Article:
Does the placing of the 'back' and 'forward' navigation buttons in GNOME 3's Nautilus bug you? Let it no more: OMG! Ubuntu! reader Tim has written up a solution on switching the navigation arrows back to their old placing.
With the GNOME Extension catalogue now online it's never been easier to add extra features to your GNOME Shell desktop. Inside we list five extensions that you might find handy...
Adding additional functionality to the GNOME Shell experience has just gotten much easier with the launch of an official 'Extensions' site.
GNOME designer Allan Day has updated GNOME 3's Nautilus mock-ups with a refined new look. The changes see Nautilus follow GNOME 3's new application design patterns.
GNOME's default web browser is 'Epiphany' - but very few GNOME-using distributions ship with it. With the release of GNOME 3 (and the subsequent GNOME 3.2) the webkit-using browser added a slew of new features, many of which have turned the app from an 'also-ran' into a dependable, fast and responsive choice.
GNOME Designer Allan Day has shown off various updated designs for potential future GNOME applications.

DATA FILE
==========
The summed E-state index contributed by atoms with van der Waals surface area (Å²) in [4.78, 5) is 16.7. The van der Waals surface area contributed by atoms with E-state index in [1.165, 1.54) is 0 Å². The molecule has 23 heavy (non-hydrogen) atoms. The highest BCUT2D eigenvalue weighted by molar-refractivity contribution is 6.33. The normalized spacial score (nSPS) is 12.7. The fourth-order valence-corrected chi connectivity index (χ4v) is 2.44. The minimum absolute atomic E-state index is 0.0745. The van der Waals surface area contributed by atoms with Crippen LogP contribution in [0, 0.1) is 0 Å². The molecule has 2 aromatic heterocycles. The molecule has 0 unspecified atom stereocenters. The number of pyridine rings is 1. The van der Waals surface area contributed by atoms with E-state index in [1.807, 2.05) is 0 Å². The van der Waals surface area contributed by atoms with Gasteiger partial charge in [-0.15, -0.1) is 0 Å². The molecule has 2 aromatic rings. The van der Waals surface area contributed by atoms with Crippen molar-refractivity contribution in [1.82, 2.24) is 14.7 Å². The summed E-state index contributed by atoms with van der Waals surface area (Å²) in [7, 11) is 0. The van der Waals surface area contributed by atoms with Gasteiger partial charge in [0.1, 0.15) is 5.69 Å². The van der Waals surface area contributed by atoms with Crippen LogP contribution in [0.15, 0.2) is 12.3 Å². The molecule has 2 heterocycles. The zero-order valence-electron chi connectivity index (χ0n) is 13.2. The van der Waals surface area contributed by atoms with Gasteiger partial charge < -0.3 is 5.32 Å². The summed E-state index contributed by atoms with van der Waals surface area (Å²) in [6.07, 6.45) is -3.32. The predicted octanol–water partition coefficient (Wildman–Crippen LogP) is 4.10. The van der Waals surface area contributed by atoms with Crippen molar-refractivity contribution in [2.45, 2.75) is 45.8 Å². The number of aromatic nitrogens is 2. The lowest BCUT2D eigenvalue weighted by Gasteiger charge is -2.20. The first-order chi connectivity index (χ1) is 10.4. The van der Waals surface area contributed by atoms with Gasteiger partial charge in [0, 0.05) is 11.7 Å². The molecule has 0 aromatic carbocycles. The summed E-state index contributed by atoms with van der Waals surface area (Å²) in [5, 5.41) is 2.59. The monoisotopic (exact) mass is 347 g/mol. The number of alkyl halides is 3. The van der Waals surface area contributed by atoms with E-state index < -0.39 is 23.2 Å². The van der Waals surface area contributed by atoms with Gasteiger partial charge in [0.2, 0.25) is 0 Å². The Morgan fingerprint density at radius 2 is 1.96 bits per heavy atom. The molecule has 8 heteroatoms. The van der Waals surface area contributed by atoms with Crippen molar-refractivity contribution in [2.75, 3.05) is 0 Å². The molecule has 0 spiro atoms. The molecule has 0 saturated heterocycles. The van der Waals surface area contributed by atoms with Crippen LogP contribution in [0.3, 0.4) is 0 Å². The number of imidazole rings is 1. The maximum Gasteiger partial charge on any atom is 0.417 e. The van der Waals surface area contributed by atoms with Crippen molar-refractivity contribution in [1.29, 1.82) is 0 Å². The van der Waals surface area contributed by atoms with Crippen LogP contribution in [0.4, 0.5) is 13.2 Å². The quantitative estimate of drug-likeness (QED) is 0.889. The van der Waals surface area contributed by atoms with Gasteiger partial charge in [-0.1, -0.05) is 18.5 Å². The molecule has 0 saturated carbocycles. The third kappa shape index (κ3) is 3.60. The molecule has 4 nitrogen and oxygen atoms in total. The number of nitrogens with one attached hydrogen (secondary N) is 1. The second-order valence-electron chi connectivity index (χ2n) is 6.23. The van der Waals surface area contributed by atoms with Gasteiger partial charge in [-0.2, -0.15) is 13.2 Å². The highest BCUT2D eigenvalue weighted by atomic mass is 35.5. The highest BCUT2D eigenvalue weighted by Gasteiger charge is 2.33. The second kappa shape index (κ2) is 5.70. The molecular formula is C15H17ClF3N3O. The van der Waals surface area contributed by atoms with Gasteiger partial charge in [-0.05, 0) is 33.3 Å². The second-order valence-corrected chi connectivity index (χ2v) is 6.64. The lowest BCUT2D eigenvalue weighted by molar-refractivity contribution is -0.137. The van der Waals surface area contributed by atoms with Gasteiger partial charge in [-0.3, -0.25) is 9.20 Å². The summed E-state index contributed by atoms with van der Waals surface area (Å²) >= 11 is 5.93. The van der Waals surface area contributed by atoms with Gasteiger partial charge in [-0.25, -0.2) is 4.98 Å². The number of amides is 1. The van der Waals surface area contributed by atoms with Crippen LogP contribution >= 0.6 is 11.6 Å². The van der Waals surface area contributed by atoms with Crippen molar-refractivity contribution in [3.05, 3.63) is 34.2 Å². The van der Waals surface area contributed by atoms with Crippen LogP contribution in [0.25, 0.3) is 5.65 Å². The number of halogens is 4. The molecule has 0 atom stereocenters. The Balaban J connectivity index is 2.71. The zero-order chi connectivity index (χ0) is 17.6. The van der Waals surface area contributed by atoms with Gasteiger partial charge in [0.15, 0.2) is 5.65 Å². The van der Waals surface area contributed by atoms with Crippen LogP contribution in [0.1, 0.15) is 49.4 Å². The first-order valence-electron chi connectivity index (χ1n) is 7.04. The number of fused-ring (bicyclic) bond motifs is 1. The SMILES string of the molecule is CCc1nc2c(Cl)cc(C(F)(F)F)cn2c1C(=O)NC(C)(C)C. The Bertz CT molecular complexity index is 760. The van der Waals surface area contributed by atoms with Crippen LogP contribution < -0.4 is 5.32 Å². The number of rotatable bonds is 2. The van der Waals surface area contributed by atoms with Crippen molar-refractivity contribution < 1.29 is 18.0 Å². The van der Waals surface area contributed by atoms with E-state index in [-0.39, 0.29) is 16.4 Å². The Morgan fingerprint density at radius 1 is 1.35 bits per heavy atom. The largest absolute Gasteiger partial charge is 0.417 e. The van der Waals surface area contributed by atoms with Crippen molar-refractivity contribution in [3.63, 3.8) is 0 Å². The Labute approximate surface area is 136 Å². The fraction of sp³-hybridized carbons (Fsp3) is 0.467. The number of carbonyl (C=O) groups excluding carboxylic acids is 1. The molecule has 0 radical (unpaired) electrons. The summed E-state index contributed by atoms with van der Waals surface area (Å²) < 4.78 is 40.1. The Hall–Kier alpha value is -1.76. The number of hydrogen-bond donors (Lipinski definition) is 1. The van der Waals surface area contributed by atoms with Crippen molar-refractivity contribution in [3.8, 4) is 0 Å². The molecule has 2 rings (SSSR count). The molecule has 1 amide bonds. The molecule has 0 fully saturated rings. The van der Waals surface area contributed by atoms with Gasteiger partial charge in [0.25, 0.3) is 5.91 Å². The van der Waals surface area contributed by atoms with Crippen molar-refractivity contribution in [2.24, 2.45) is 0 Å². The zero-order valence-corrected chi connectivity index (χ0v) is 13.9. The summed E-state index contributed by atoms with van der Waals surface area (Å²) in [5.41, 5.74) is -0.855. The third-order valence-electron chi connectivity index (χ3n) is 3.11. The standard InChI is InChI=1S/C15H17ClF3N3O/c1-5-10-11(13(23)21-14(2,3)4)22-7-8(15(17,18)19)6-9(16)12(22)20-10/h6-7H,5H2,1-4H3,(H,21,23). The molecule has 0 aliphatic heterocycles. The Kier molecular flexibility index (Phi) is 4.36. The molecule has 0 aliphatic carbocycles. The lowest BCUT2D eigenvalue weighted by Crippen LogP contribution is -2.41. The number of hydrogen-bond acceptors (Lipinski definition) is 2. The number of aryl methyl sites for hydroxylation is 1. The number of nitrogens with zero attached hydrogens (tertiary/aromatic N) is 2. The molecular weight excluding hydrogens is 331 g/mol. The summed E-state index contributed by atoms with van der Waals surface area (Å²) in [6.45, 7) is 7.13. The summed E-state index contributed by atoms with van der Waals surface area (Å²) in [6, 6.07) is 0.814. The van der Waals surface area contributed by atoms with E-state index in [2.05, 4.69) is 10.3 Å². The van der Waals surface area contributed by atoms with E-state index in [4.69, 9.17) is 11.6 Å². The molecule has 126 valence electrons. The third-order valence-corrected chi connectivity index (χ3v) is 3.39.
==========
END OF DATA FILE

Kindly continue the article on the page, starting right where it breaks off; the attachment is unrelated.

What version of GNOME will ship in Ubuntu 12.04? That was the topic of discussion at one of today's Ubuntu Developer Summit sessions.
If you've played around with GNOME Shell and its default theme then there's a good chance that when watching a video or viewing a photo you've seen the very swish dark variant. If you like the look of the 'dark' version of GNOME 3's default Adwaita theme, and want to use it as your system theme, then you're in luck: a wily Chilean user by the name of A. Felipe has modified Adwaita so as to use the 'dark' version as default.
Whether or not you’re a fan of GNOME 3’s default ‘stripy blue’ wallpaper there’s no denying that it is striking. If you plan on using GNOME Shell in Ubuntu 11.10 (it’s just a click away) […]
Chrome has them, Firefox has them and, soon, so will GNOME 3. What am I wittering on about? Web apps.
If you're a GNOME Shell user who took fancy to the 'Update Manager Indicator' we featured last Friday and want something similar for your own system - you're in luck!
New and exciting ways of interacting with files are being explored in GNOME 3. Rather than just navigate to and 'view' your files the following designs show off features and interfaces that are helpful, modern and in keeping with the modern GNOME desktop.